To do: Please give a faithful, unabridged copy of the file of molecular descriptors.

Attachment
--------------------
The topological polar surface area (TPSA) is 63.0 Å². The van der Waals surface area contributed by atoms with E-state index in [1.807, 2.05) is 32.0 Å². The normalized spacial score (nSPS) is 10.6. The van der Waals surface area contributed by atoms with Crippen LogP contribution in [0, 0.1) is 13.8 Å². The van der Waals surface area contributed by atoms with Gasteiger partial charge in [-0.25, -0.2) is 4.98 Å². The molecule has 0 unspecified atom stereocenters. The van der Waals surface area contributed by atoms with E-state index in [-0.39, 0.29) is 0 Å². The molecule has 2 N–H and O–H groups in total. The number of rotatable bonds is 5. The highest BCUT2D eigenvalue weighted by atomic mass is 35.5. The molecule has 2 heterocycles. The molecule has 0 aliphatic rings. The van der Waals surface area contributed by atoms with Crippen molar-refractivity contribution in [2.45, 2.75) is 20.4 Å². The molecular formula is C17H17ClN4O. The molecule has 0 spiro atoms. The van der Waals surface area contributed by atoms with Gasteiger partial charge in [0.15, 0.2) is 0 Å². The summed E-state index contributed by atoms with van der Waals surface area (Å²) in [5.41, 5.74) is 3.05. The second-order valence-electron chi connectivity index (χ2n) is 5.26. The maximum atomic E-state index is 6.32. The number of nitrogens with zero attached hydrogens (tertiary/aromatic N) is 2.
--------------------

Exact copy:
The topological polar surface area (TPSA) is 63.0 Å². The van der Waals surface area contributed by atoms with E-state index in [1.807, 2.05) is 32.0 Å². The normalized spacial score (nSPS) is 10.6. The van der Waals surface area contributed by atoms with Crippen LogP contribution in [0, 0.1) is 13.8 Å². The van der Waals surface area contributed by atoms with Gasteiger partial charge in [-0.25, -0.2) is 4.98 Å². The molecule has 0 unspecified atom stereocenters. The van der Waals surface area contributed by atoms with E-state index in [-0.39, 0.29) is 0 Å². The molecule has 2 N–H and O–H groups in total. The number of rotatable bonds is 5. The highest BCUT2D eigenvalue weighted by atomic mass is 35.5. The molecule has 2 heterocycles. The molecule has 0 aliphatic rings. The van der Waals surface area contributed by atoms with Crippen molar-refractivity contribution in [2.45, 2.75) is 20.4 Å². The molecular formula is C17H17ClN4O. The molecule has 0 spiro atoms. The van der Waals surface area contributed by atoms with Gasteiger partial charge in [0.15, 0.2) is 0 Å². The summed E-state index contributed by atoms with van der Waals surface area (Å²) in [5.41, 5.74) is 3.05. The second-order valence-electron chi connectivity index (χ2n) is 5.26. The maximum atomic E-state index is 6.32. The number of nitrogens with zero attached hydrogens (tertiary/aromatic N) is 2.